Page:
The arguments in opposition to such magazine restrictions are also far weaker than the arguments against the AWB more generally. These arguments emphasize that even with a restriction on magazine capacity, it would be simple for a would-be attacker to simply bring additional magazines, which an experienced gun owner can switch out in around a second. However, the fact is that even a second can create an opening to stop or slow down an attacker; moreover, the implicit assumption that those who would use firearms for evil are as experienced with firearms as a gun owner who likes to go to the range on a semi-regular basis seems more than a little flawed.
Regardless of which set of points on magazine restrictions is strong, though, the point is that there is at least a real discussion to be had on the issue. It at least has a sufficiently plausible basis that it does not inherently imply that it is the first salvo in a broader “war on guns.” And while it would, at best, create the possibility for marginal improvements on the issue of gun violence, by allowing for an actual discussion rather than a bunch of yelling from all sides with no listening, it can form the beginning of an actual, meaningful dialogue on how to solve the scourge of gun violence.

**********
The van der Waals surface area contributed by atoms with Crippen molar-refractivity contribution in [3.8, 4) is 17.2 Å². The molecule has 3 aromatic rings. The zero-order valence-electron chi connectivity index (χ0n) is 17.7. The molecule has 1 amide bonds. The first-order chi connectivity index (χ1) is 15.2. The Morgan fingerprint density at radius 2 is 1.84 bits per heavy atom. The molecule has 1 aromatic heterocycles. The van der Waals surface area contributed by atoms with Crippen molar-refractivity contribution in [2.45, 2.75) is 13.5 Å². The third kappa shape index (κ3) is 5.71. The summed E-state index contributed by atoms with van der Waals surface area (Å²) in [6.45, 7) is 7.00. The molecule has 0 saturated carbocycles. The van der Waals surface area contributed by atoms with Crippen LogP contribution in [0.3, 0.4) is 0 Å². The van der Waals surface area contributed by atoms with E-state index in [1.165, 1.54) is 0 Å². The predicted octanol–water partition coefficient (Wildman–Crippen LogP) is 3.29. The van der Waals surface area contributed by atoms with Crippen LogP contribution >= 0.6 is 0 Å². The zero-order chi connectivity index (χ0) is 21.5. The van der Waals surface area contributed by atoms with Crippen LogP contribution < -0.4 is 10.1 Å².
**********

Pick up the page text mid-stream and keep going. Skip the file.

The simple, undeniable reality of the problem of gun violence is that any solution, to have any chance of working, must have at least the acquiescence of the tens of millions of gun owners in this country. What’s more, to succeed, it also needs real input from those owners on how firearms are actually used and actually work; otherwise, it might as well be an attempt to regulate a barely understood planet.
By insisting on a renewed AWB as the centerpiece of any attempt to reduce gun violence, gun control advocates make it nearly impossible for that badly needed dialogue to happen.
*The AWB also prohibited certain semi-automatic handguns; however, because most of the debate surrounding an AWB is with respect to the rifle ban and high capacity magazine ban, it is not worth here addressing the traits of handguns classified as “assault weapons.”
**A flash suppressor is often mistaken for a “silencer,” but is not at all the same thing – a flash suppressor is not used to muffle the sound of a firearm, but is instead used to suppress the visible “flash” of the firearm, which can make it difficult for the shooter to see what he is firing at. To the extent the firearm is being used for non-criminal purposes, I expect most would agree that enabling the shooter to see what he’s shooting at is properly viewed as a safety feature.
***Although grenade launchers sound like a non-cosmetic trait, as a functional matter that is exactly what they are in civilian hands, as it is close to impossible for a civilian to get their hands on the sort of high-explosive grenade that w0uld make the use of a grenade launcher abnormally dangerous – there’s a reason you don’t really ever hear about homicides by grenade launcher outside of legitimate war zones. Instead, they get used for things like this.
****The role of the continuing threat to reinstate the AWB in perhaps artificially increasing demand for these firearms is an aspect of this discussion that deserves further exploration.